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Defense Companies Win Record Orders

The two largest U.S. defense contractors said ongoing supply chain challenges are hampering efforts to deliver on record weapons orders.

January 24, 2023
2 minutes
minute read

The two largest U.S. defense contractors said ongoing supply chain challenges are hampering efforts to deliver on record weapons orders. These orders are driven by the conflict in Ukraine and the need to tackle China’s military expansion.

Lockheed Martin Corp. is a leading aerospace and defense contractor. The company's products and services include aircraft, missiles, and space systems. Lockheed Martin also provides logistics and training support services.

The worker shortages have hindered production, while the Pentagon has sped up purchases of weapons headed to Ukraine. Raytheon Technologies Corp. RTX 2.42%

The company said that it would be the end of the year or beyond before production of some materials returns to prepandemic levels.

The two companies have been the biggest beneficiaries of the $27 billion in military equipment committed by the U.S. to Ukraine, in terms of contracts awarded. So far, $6.6 billion is under contract to industry, though the full amount has not yet been disbursed.

Executives have cited shortages of labor and components as well as the need for more certainty that orders will follow if companies invest more to boost capacity.

Sales in the defense sector fell at both companies last year compared with the previous year, according to quarterly results released Tuesday.

Raytheon Chief Executive Greg Hayes said that the company has the orders and capacity to meet demand, but that they are limited by the availability of materials.

Jay Malave, Lockheed Martin's chief financial officer, said that the company is seeing an increase in the number of contracts being awarded.

"The DOD has accelerated their speed to get them where they want to be," he said.

Lockheed Martin has said that it would take two years to double production of Javelin antitank missiles and Himars rocket launchers. Both of these weapons are being widely used by Ukraine in its conflict with Russia.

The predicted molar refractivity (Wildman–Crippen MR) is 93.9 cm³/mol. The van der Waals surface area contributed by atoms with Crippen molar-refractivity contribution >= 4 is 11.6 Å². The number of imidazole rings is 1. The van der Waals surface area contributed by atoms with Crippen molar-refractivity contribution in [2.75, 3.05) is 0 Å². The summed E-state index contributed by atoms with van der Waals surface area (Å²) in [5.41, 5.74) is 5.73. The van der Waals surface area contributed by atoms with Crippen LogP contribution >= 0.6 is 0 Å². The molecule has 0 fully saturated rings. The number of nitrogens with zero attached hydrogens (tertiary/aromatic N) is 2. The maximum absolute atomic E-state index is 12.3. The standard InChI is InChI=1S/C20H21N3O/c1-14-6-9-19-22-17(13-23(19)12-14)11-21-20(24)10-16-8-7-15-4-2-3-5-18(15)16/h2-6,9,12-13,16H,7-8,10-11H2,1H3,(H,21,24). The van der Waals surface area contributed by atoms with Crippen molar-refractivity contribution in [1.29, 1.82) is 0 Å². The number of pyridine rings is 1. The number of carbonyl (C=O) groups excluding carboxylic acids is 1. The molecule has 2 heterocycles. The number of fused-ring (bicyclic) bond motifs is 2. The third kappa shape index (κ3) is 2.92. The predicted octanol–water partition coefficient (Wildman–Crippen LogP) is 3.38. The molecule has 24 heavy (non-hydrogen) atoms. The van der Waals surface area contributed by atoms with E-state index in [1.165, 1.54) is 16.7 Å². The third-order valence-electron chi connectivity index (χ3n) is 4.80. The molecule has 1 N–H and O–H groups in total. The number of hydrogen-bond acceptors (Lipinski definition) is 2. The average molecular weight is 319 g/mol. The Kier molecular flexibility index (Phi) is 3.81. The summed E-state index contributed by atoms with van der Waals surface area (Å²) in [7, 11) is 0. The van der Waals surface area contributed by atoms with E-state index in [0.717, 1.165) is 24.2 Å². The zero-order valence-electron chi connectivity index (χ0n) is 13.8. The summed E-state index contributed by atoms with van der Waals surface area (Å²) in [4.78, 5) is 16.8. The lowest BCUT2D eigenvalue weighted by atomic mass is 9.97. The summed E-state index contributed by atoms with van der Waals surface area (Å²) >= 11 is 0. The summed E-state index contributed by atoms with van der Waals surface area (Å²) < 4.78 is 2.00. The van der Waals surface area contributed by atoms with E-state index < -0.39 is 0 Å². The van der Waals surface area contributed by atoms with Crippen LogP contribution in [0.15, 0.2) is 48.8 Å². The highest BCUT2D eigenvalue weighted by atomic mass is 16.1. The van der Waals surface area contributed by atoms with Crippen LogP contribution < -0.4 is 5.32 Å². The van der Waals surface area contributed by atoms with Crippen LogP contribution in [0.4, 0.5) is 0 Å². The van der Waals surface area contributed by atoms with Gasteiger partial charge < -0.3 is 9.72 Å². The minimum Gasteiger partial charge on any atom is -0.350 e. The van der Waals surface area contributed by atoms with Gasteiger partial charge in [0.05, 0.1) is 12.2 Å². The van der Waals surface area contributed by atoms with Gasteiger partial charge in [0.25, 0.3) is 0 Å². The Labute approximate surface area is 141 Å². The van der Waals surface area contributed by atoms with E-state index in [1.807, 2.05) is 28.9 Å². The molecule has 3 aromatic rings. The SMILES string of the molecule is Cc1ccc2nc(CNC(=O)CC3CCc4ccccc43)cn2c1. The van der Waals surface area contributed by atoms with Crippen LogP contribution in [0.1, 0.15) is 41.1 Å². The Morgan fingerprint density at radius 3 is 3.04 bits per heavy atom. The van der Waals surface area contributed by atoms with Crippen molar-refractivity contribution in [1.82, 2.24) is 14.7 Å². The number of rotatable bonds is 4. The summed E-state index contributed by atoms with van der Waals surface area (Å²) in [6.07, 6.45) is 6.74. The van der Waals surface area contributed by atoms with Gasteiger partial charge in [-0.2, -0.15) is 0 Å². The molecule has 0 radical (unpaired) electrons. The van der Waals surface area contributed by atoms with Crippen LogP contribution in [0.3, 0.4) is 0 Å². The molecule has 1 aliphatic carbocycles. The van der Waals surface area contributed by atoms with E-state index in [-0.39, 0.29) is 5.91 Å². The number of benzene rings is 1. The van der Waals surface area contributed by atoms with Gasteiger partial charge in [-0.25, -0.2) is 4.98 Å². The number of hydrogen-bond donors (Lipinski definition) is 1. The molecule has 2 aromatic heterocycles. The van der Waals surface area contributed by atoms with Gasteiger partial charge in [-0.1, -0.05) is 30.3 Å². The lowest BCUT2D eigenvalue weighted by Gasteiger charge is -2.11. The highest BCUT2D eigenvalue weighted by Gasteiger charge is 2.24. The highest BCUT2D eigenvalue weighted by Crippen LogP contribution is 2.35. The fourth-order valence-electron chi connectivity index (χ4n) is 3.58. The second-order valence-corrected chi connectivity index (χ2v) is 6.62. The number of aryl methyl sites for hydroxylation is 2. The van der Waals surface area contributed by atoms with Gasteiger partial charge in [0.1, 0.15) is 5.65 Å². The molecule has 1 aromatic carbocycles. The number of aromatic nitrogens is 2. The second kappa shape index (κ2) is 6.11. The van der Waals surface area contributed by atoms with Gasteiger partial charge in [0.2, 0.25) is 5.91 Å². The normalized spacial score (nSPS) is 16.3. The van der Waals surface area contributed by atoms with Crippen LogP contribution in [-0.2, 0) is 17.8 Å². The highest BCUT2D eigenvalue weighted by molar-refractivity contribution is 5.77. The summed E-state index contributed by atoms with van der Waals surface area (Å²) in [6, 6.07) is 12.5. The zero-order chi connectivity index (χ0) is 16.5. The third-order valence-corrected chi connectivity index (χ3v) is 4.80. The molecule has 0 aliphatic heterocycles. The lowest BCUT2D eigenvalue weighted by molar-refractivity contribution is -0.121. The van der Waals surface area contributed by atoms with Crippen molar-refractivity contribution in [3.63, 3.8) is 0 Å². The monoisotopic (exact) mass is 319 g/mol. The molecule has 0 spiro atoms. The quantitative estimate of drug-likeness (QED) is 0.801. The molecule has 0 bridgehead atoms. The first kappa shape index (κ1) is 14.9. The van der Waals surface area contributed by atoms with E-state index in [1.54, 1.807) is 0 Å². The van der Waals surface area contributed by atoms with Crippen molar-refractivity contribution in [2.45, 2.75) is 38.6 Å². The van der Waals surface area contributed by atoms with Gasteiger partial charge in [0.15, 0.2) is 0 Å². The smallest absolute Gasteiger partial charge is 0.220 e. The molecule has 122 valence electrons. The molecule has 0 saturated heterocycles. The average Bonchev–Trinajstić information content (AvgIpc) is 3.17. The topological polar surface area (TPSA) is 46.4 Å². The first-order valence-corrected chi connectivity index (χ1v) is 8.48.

Mr. Malave said that suppliers increased their production pace in the final quarter of last year, which helped boost Lockheed Martin's quarterly sales to $19 billion. This is about 3% above the company's internal planning.

He said that the whole value chain has been able to operate at a higher level, though metrics such as on-time deliveries didn't improve much in the fourth quarter and labor shortages continue to pinch production.

Lockheed Martin reported a net profit of $1.91 billion for the quarter ended Dec. 31, compared with $2.05 billion a year earlier. Per-share profit slipped to $7.40 from $7.47, just short of the consensus forecast of analysts polled by FactSet. However, the company's order backlog topped $150 billion, which bodes well for its future prospects.

Lockheed Martin has not changed its existing guidance for flat sales in 2023, forecasting a return to growth in 2024 when the supply chain improves.

Raytheon's profit increased to $1.4 billion in the quarter ended December 31, compared with $685 million in the same quarter the previous year. Per-share profit rose to 96 cents from 46 cents, and sales increased by almost 6% to $18.1 billion, lifted by commercial aerospace engines and parts.

Eric Ng
Eric Ng
John Liu
Editorial Board
Bryan Curtis
Adan Harris
Managing Editor
Cathy Hills
Associate Editor

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